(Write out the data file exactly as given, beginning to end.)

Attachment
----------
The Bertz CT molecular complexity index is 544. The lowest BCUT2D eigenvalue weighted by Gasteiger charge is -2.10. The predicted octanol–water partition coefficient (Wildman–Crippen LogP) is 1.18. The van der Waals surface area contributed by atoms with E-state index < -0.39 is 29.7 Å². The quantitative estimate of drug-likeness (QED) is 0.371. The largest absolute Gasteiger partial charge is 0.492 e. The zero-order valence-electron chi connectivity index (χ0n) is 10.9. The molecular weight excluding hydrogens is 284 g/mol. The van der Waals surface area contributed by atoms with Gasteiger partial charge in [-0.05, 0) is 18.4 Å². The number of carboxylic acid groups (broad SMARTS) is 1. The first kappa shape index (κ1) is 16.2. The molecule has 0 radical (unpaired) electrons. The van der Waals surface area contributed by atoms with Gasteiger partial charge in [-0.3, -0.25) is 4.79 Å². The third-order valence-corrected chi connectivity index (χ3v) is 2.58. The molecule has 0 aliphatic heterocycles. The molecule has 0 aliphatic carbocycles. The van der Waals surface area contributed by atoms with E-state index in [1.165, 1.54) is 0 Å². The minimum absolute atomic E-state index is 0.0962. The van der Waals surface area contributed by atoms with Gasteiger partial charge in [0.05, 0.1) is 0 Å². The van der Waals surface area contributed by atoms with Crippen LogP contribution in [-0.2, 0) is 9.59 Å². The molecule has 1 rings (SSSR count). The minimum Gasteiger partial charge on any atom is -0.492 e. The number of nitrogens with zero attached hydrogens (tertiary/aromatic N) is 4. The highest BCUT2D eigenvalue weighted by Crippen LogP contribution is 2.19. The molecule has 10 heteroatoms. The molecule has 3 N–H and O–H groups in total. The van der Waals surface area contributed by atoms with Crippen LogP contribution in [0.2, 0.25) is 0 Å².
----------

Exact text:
The Bertz CT molecular complexity index is 544. The lowest BCUT2D eigenvalue weighted by Gasteiger charge is -2.10. The predicted octanol–water partition coefficient (Wildman–Crippen LogP) is 1.18. The van der Waals surface area contributed by atoms with E-state index < -0.39 is 29.7 Å². The quantitative estimate of drug-likeness (QED) is 0.371. The largest absolute Gasteiger partial charge is 0.492 e. The zero-order valence-electron chi connectivity index (χ0n) is 10.9. The molecular weight excluding hydrogens is 284 g/mol. The van der Waals surface area contributed by atoms with Gasteiger partial charge in [-0.05, 0) is 18.4 Å². The number of carboxylic acid groups (broad SMARTS) is 1. The first kappa shape index (κ1) is 16.2. The molecule has 0 radical (unpaired) electrons. The van der Waals surface area contributed by atoms with Gasteiger partial charge in [-0.3, -0.25) is 4.79 Å². The third-order valence-corrected chi connectivity index (χ3v) is 2.58. The molecule has 0 aliphatic heterocycles. The molecule has 0 aliphatic carbocycles. The van der Waals surface area contributed by atoms with E-state index in [1.165, 1.54) is 0 Å². The minimum absolute atomic E-state index is 0.0962. The van der Waals surface area contributed by atoms with Gasteiger partial charge in [0.05, 0.1) is 0 Å². The van der Waals surface area contributed by atoms with Crippen LogP contribution in [-0.2, 0) is 9.59 Å². The molecule has 1 rings (SSSR count). The minimum Gasteiger partial charge on any atom is -0.492 e. The number of nitrogens with zero attached hydrogens (tertiary/aromatic N) is 4. The highest BCUT2D eigenvalue weighted by Crippen LogP contribution is 2.19. The molecule has 10 heteroatoms. The molecule has 3 N–H and O–H groups in total. The van der Waals surface area contributed by atoms with Crippen LogP contribution in [0.2, 0.25) is 0 Å².